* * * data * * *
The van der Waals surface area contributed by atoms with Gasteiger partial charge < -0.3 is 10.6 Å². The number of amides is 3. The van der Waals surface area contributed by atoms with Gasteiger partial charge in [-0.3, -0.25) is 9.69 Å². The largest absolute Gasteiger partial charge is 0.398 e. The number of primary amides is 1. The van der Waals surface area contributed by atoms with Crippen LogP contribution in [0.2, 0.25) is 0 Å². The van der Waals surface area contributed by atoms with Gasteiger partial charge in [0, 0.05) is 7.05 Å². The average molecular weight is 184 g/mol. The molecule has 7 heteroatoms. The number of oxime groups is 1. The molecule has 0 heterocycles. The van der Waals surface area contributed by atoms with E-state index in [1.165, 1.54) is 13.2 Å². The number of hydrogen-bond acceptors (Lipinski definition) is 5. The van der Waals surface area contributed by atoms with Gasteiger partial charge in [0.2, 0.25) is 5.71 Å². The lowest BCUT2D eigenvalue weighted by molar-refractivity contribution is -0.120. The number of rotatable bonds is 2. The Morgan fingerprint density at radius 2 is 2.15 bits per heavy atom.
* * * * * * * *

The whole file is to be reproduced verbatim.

The van der Waals surface area contributed by atoms with Gasteiger partial charge < -0.3 is 10.6 Å². The number of amides is 3. The van der Waals surface area contributed by atoms with Gasteiger partial charge in [-0.3, -0.25) is 9.69 Å². The largest absolute Gasteiger partial charge is 0.398 e. The number of primary amides is 1. The van der Waals surface area contributed by atoms with Crippen LogP contribution in [0.2, 0.25) is 0 Å². The van der Waals surface area contributed by atoms with Gasteiger partial charge in [0, 0.05) is 7.05 Å². The average molecular weight is 184 g/mol. The molecule has 7 heteroatoms. The number of oxime groups is 1. The molecule has 0 heterocycles. The van der Waals surface area contributed by atoms with E-state index in [1.165, 1.54) is 13.2 Å². The number of hydrogen-bond acceptors (Lipinski definition) is 5. The van der Waals surface area contributed by atoms with Gasteiger partial charge in [0.2, 0.25) is 5.71 Å². The lowest BCUT2D eigenvalue weighted by molar-refractivity contribution is -0.120. The number of rotatable bonds is 2. The Morgan fingerprint density at radius 2 is 2.15 bits per heavy atom.